The first aired part of ABC’s Charles Gibson interview with Sarah Palin had the air of an interrogation, taking aim at her experience and foreign policy knowledge.
For Palin’s part, as Politico also opines, she “appears to have held her own” and got through an aggressive line of questioning without any gaffes, stayed on message, and was able to articulate on her weaker points and put them under a positive light. To some very specific questions she was general in response, which avoids impressing as it avoids failing. In this respect, the times she gave generalized answers are no different than responses given by any candidate on various issues in any campaign.
For Gibson’s part, his aggressive tone and mannerisms likely were to the delight of Obama supporters looking for blood in the water and angering to McCain supporters who may see blood on Gibson’s hands. The questions asked, and the often smug expressions and mannerisms accompanying them, were at times unprofessional and condescending. Had Bill O’Reilly conducted his interview with Barack Obama in the same manner, Obama supporters would have been rightly upset. At several points, it seemed the only aspect that separated Gibson’s journalistic conduct from an outright shout-down were decibel levels.
The interview seems heavily and roughly edited in many places, with Palin’s responses either cut into or cut away from, leaving the viewer to wonder if they had heard the entire response.
Early in the interview, Gibson asked Palin if she could “look the country in the eye and say, ‘I have the experience, I have the ability, to be not just Vice President, but perhaps President’?” It’s a fair one to ask of any Vice Presidential candidate, if only it were. Palin handled the question well, but what followed was little short of a verbal assault.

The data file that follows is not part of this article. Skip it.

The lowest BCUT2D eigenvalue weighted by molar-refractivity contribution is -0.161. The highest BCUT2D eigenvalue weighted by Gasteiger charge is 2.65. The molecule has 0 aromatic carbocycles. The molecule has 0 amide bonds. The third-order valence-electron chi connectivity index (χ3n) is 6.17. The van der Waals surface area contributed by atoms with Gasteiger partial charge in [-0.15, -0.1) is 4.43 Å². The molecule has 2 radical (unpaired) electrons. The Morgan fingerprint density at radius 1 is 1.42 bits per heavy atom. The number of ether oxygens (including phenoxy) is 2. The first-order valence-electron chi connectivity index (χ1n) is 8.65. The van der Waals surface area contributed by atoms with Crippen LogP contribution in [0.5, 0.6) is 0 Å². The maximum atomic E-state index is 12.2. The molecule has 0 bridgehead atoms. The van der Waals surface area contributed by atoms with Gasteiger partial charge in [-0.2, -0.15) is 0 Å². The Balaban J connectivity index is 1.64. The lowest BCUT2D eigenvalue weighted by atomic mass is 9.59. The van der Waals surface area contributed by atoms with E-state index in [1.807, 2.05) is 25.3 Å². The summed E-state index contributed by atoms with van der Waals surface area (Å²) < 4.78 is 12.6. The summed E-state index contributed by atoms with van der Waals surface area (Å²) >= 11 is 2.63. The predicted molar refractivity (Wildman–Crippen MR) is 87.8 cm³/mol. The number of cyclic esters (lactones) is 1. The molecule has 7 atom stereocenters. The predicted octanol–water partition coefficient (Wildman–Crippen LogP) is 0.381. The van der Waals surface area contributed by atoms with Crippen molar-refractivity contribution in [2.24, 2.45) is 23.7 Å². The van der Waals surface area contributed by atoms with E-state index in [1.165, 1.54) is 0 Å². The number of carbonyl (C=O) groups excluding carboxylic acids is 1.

After she answered that she was confident and ready, the next question seemed to be one to challenge the integrity of her answer. Gibson asked if Palin paused when John McCain asked her to take the number two spot on the ticket, and “for a moment, did you think ‘No’?” She did not, she said and then elaborated. Gibson jumped in, “And you didn’t say to yourself, ‘Am I experienced enough? Am I ready?” Again, she said she did not hesitate. And that’s when Gibson interrupted her mid-sentence and opined in the form of a question, “Doesn’t that take some hubris?”
Gibson seemed never satisfied with her answers that she did not hesitate to say yes and that she feels she is ready and confident. The tone did not change throughout the interview and carried with it an overriding tone of guilty until proven innocent.
It is impossible to watch the interview without coming away with an undeniable impression that the interviewer is opposed to the interviewee. A similar tack taken by Gibson in an interview with the other candidates would perhaps dampen that impression. But it’s not to be found. Such is the state of ‘hard’ news and journalism in America today.